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Bilateral Subarachnoid Hemorrhage and bilateral Intracranial Hemorrhage during Dobutamine Stress Echocardiography
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  • Hafiz Ghafoor,
  • Nitish Sharma,
  • Somwail Rasla,
  • Choudhry Humayun,
  • Dimitrios Angelis
Hafiz Ghafoor
Saint Vincent Hospital at Worcester Medical Center
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Nitish Sharma
Saint Vincent Hospital at Worcester Medical Center
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Somwail Rasla
Saint Vincent Hospital at Worcester Medical Center
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Choudhry Humayun
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Dimitrios Angelis
Saint Vincent Hospital at Worcester Medical Center
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Abstract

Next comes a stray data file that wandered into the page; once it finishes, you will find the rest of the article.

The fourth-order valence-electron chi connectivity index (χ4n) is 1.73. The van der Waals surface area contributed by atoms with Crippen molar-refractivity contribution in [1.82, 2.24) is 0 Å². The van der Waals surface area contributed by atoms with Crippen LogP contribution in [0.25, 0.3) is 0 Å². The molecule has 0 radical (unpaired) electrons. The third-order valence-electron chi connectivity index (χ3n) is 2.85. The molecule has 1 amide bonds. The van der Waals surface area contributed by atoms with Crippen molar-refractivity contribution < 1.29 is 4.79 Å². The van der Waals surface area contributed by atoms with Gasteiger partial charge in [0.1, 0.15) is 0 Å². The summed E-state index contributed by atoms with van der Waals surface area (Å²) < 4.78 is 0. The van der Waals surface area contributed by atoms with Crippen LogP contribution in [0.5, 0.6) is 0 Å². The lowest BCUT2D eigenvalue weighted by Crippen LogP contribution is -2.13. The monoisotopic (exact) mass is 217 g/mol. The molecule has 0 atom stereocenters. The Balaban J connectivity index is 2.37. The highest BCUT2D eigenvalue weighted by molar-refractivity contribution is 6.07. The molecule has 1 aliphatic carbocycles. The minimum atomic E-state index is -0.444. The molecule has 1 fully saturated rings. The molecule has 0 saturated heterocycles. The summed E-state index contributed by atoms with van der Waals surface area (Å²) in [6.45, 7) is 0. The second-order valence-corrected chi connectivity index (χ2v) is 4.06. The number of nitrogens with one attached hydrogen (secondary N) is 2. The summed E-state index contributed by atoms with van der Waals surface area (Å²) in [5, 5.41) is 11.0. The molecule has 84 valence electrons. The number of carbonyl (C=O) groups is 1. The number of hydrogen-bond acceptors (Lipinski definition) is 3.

Dobutamine stress echocardiogram (DSE) is routinely used in the clinical assessment of patients with known or suspected coronary artery disease (CAD). DSE can cause serious complications including cerebrovascular accident (CVA). Even though, the incidence of CVA associated with DSE is very low (<0.01%), it can be life-threatening or cause significant morbidity. We present a patient who also developed acute multifocal intracranial (ICH) and subarachnoid hemorrhages (SAH) during the DSE. A 39 years old female, with no prior cardiac history, presented to the outpatient echocardiography lab for DSE. She had blunted heart rate response with increasing dose of dobutamine 30 μg/kg/min and was given one milligram of atropine. The patient complained of frontal headache, nausea, and severe dyspnea. CT head showed acute multifocal bilateral SAH, left frontal and right parieto-occipital ICH. Hypertension is one of the risk factors for ICH and dobutamine infusion can exacerbate severe acute hypertension, which can cause acute intraparenchymal hemorrhage. Even though the risk of ICH associated with DSE is extremely low, there should be increased vigilance if there is development of severe acute hypertension and the operator should keep a low threshold for further evaluation if the patient develops neurological symptoms.